Anti-HIV methods give young SA women the ring of confidence: study
Adolescent girls and young women in SA say they are happy to use HIV-prevention products consistently, according to interim results of a study of two different methods.
Nearly all of the 16 to 21-year-olds who signed up for the study said a daily antiretroviral (ARV) pill or an ARV vaginal ring that lasts a month worked well for them.
The Reach (Reversing the Epidemic in Africa with Choices in HIV prevention) study, being conducted in SA, Uganda and Zimbabwe by the Microbicide Trials Network, found 97% of participants used the products some or all of the time.
The findings were reported on Thursday at a media briefing by the International Aids Society, which is holding its annual conference virtually next week.
During the six months the young women — including groups at Wits Reproductive Health and HIV Institute in Johannesburg and the Desmond Tutu HIV Foundation research site in Crossroads, Cape Town — were asked to use the monthly dapivirine ring, 88% said they liked it.
During the period when they were assigned to use Truvada as oral pre-exposure prophylaxis (PrEP), 64% said they liked the daily pill-taking regimen.
The research team attributed the positive reaction to support measures and the non-judgmental counselling approach provided as part of the study.
Reach co-chairperson Gonasagrie (Lulu) Nair, from the Centre for Medical Ethics and Law in the Stellenbosch University faculty of medicine and health sciences, said the results exceeded researchers' expectations.
“Yet at the same time, it's not surprising to find that these young women have the capacity and desire to protect themselves against HIV. They simply need to feel empowered and have the agency to make choices based on what they feel is right for them,” she said.
Globally, more than half of all people living with HIV are women, and in Sub-Saharan Africa women account for more than 60% of adults with HIV. Rates of infection are especially high among adolescent girls and young women.
According to UNAids, in 2020 one in four new infections in Sub-Saharan Africa were in young women aged 15-24, who make up only 10% of the population.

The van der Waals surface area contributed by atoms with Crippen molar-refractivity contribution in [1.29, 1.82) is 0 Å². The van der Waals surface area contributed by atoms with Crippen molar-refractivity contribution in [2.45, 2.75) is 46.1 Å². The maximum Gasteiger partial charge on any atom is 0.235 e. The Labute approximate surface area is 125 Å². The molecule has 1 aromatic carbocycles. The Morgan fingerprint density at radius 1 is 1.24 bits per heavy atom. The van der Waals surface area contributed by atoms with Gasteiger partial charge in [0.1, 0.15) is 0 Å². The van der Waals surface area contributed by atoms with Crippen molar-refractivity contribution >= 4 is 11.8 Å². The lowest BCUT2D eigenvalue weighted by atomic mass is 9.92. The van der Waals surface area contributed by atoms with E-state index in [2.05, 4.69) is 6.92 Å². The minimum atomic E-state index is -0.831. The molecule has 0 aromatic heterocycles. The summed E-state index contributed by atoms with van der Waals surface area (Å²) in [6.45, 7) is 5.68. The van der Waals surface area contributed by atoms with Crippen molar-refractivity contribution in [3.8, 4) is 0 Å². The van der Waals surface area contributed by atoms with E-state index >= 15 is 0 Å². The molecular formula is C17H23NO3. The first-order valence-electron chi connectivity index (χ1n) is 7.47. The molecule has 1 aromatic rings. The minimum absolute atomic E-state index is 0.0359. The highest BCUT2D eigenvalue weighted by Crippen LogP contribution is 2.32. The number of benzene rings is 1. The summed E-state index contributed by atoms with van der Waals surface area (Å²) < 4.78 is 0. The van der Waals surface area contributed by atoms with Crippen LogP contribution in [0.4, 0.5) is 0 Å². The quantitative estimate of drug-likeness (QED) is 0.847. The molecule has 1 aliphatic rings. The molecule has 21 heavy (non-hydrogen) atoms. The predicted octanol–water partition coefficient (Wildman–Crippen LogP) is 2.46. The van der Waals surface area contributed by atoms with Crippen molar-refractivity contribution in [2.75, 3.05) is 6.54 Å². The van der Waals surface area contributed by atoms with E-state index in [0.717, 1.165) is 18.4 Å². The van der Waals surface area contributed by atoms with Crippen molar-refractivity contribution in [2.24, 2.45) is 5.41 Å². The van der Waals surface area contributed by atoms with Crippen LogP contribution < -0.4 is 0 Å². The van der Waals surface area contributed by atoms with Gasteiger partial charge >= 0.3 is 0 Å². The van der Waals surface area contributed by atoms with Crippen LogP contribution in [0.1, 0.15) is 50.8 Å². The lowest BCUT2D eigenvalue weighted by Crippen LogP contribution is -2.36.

After trying both products in the Reach study, participants were asked to choose one to use for another six months. This part of the study has not yet ended.
Adherence to oral PrEP was based on levels of drug in blood samples taken at each monthly visit. For the ring, researchers looked at the amount of residual drug left in rings participants returned after a month of use.
Each ring contains 25mg of the ARV dapivirine, about 4mg of which is released into the vagina when used continuously for 28 days.
Study participants' monthly visits all include a meeting with a counsellor, and participants can also choose from a menu of additional forms of support, including daily text messages or weekly check-ins by phone; having a “peer buddy”; and adherence support groups.
Adherence test results are presented in terms of what they may mean for the level of protection they are receiving and are given without judgment.
“We've tried to empower these young women by letting them take control of their own health and behaviours and to make their own decisions,” said Reach co-chairperson Kenneth Ngure, from Jomo Kenyatta University in Nairobi, Kenya.
“If participants don't want to or cannot use either the ring or oral PrEP, we simply want to understand the reasons why, while also seeing what kind of support may help. And if they change their mind, that's OK as well, because as their circumstances change, so will their needs and preferences for HIV prevention.”
In anticipation of the ring's potential approval by the US Food and Drug Administration, the latest World Health Organisation guidelines for HIV prevention recommend the device as an additional HIV prevention choice for women at substantial risk of HIV.